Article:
Making Loquat Jam

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Our two loquat trees are producing in abundance. It’s been cool to see the development over the months and I’m trying to not let it go to waste! We’ve shared the fruit with the birds, and we’ve gathered and eaten them off the tree.

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I did a search on the web for loquat recipes and there are some. I would love to learn to make wine, but that’s not in the cards this year.

I’ve made loquat bread (will share soon) and now I can add loquat jam to the list. I actually made a batch that ended up way, way too sweet for our taste, so Brian went out and pulled some more for our second attempt.

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I bought some jelly glass mason jars so that we could give away some as gifts.

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I tried two different methods, and this one was the easier one. Chop the ends of the loquats and empty the seeds.
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Put the rest into a large pot.

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I used around 8 cups of water (enough to fill up the loquats), the juice of 2 lemons, and 4 cups of sugar. After it got going and simmered for a while (30 or so minutes in), I tasted it for sweetness. I ended up putting back the overly sweet previous batch, mixed it all together, and it was good.

I simmered until most of the liquid was gone, and stirred every so often. After a couple of hours, when it was thickened, I used our blender, pureed it in batches, and put it back into the pot.

Make sure your jars are clean, use new lids, and start pouring it in! They end up sealing themselves.

My jars came with fancy stickers and I used it to make it look all pretty.

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Whew! The most time consuming part was seeding the fruit. It was taking so long that I asked Brian to help me and we got pretty efficient at it.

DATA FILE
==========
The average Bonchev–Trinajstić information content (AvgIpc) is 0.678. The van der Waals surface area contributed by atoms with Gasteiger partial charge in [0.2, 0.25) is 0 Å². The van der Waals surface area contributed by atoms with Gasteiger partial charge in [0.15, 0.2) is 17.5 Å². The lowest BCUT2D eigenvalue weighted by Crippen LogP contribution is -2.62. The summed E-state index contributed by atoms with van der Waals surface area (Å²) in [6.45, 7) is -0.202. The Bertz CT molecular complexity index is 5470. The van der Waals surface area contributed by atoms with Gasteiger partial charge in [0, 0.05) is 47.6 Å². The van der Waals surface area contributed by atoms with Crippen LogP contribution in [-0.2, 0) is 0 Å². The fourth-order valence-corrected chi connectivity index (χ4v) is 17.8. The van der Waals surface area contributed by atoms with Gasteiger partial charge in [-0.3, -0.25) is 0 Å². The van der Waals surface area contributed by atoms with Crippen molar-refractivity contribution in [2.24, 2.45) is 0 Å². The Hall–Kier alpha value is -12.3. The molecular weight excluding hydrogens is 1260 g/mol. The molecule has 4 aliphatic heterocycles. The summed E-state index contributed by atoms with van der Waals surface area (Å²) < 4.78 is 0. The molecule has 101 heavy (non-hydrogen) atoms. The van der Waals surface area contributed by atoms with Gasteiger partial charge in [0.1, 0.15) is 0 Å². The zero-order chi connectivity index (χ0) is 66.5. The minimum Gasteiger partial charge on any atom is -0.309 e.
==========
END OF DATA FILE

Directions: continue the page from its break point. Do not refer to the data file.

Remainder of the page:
Have you had loquats before? They’re pretty good! They taste like a cross between a peach and a plum. The downside is that they are small (like grape tomatoes), and it takes effort! My family peels the skin of the fruit too, but that’s totally optional.

Keeping it Real, House Edition

Brian and I have been really piling on the home improvement projects recently. At the end of this month, we’re planning on getting the backyard fixed up, so right now we’re focused on the interior.

It all started with a simple idea. Let’s buy a bed. Then it turned into, let’s give Nagini her “big girl bed.” Then it turned into well, if we’re doing that, let’s get a better chair. Well, if we’re headed out we should do something about our office and family room.

Next thing you know, there are headboards in your hallway to hold tools:

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Your entryway is a pile up of stuff:

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You marvel at the size of your bathroom counters to hold all those tools, plus your contact lens solution:

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You are thankful you can still sit in your office chair to write this blog post:

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I’m not even going to show you our bedroom or the family room. It’s too scary.

Oh, and did I mention we have company coming on Friday?